I've been quite excited about all the traffic generated from the link in Marginal Revolution (thanks Tyler). I've probably missed the big part of the wave, but if you found me through Marginal Revolution thanks for coming.
So if you liked cupzzas, here is more on economics and food. Thanksgiving is a little over a week away. But, my wife and I couldn't wait so last weekend we roasted a whole turkey for the two of us. We had a nice dinner, a few lunches of turkey leftovers, plus a pot pie, and a bunch of turkey to make stock.
Was this optimal? Like most Americans we will also eat turkey on thanksgiving (thanks Mom and Dad). We all know that turkey has diminishing returns at some point (anyone for curry-turkey hash?). But I think our turkey allocation was optimal, because now we have a week in between, and I could kind of go for some turkey right now.
So is it optimal that we all eat turkey at the same time? If we all want turkey at the same time, then this should lead to higher prices for turkey during thanksgiving. But farmers know this and expand turkey farm operations during the holiday. If prices reflect cost in perfect competition, then this indicates that there are economies of scale, that is the cost of average turkey production falls as more turkeys are made.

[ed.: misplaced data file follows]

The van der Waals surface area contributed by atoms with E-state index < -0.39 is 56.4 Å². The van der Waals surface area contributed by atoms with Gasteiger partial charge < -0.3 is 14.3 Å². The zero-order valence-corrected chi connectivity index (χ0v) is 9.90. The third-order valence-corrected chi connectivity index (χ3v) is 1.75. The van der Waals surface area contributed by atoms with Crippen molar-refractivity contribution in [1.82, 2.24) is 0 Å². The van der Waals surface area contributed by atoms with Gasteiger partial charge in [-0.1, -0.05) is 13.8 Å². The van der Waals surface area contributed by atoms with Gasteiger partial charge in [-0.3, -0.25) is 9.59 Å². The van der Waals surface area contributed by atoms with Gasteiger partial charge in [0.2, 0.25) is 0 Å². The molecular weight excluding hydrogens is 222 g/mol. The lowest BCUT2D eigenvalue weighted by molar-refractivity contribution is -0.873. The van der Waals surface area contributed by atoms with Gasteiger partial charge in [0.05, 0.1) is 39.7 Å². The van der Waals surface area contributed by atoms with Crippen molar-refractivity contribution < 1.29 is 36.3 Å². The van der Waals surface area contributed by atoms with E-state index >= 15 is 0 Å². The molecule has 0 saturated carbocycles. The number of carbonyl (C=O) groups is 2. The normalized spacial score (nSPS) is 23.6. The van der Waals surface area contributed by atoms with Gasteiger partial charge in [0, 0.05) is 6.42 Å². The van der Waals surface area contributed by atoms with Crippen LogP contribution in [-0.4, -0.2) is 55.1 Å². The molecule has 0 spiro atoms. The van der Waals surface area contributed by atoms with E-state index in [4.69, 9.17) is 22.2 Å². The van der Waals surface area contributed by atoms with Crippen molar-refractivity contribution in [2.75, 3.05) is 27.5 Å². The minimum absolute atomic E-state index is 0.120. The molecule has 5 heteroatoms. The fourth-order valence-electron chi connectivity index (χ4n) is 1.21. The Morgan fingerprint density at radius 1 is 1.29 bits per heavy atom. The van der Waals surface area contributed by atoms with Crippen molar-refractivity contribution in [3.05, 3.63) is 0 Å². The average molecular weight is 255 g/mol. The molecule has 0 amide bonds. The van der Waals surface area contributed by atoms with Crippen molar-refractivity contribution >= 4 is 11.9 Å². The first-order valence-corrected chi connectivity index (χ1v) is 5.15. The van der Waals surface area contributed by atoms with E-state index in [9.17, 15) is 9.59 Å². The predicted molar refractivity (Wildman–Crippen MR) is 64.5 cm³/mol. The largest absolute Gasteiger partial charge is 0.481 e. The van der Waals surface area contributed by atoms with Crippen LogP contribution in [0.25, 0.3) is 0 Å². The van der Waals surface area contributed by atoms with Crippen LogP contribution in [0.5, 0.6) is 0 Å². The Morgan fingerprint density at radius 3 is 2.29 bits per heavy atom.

As the graph below shows this is the case that turkey prices have dropped during the holidays, while whole chicken prices have not. It’s not perfect evidence, but really who wants to not eat turkey on thanksgiving?